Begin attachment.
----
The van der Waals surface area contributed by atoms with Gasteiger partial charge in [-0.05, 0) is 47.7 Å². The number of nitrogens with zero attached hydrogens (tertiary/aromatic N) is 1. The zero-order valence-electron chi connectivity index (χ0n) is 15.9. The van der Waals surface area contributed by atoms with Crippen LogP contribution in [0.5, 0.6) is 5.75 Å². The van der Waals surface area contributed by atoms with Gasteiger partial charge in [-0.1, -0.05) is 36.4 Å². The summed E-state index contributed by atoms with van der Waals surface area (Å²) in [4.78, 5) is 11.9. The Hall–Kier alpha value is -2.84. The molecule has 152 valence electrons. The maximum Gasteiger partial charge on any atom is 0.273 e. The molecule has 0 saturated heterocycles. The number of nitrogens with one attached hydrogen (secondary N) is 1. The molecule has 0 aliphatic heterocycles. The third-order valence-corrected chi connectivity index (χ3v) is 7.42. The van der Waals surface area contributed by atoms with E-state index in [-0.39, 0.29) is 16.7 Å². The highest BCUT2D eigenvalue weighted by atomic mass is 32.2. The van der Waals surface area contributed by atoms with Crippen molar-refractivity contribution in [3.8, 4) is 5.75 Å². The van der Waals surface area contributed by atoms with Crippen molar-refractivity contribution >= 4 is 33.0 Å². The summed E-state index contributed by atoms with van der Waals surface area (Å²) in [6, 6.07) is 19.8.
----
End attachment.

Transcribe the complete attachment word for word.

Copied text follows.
The van der Waals surface area contributed by atoms with Gasteiger partial charge in [-0.05, 0) is 47.7 Å². The number of nitrogens with zero attached hydrogens (tertiary/aromatic N) is 1. The zero-order valence-electron chi connectivity index (χ0n) is 15.9. The van der Waals surface area contributed by atoms with Crippen LogP contribution in [0.5, 0.6) is 5.75 Å². The van der Waals surface area contributed by atoms with Gasteiger partial charge in [-0.1, -0.05) is 36.4 Å². The summed E-state index contributed by atoms with van der Waals surface area (Å²) in [4.78, 5) is 11.9. The Hall–Kier alpha value is -2.84. The molecule has 152 valence electrons. The maximum Gasteiger partial charge on any atom is 0.273 e. The molecule has 0 saturated heterocycles. The number of nitrogens with one attached hydrogen (secondary N) is 1. The molecule has 0 aliphatic heterocycles. The third-order valence-corrected chi connectivity index (χ3v) is 7.42. The van der Waals surface area contributed by atoms with E-state index in [-0.39, 0.29) is 16.7 Å². The highest BCUT2D eigenvalue weighted by atomic mass is 32.2. The van der Waals surface area contributed by atoms with Crippen molar-refractivity contribution in [3.8, 4) is 5.75 Å². The van der Waals surface area contributed by atoms with Crippen molar-refractivity contribution >= 4 is 33.0 Å². The summed E-state index contributed by atoms with van der Waals surface area (Å²) in [6, 6.07) is 19.8.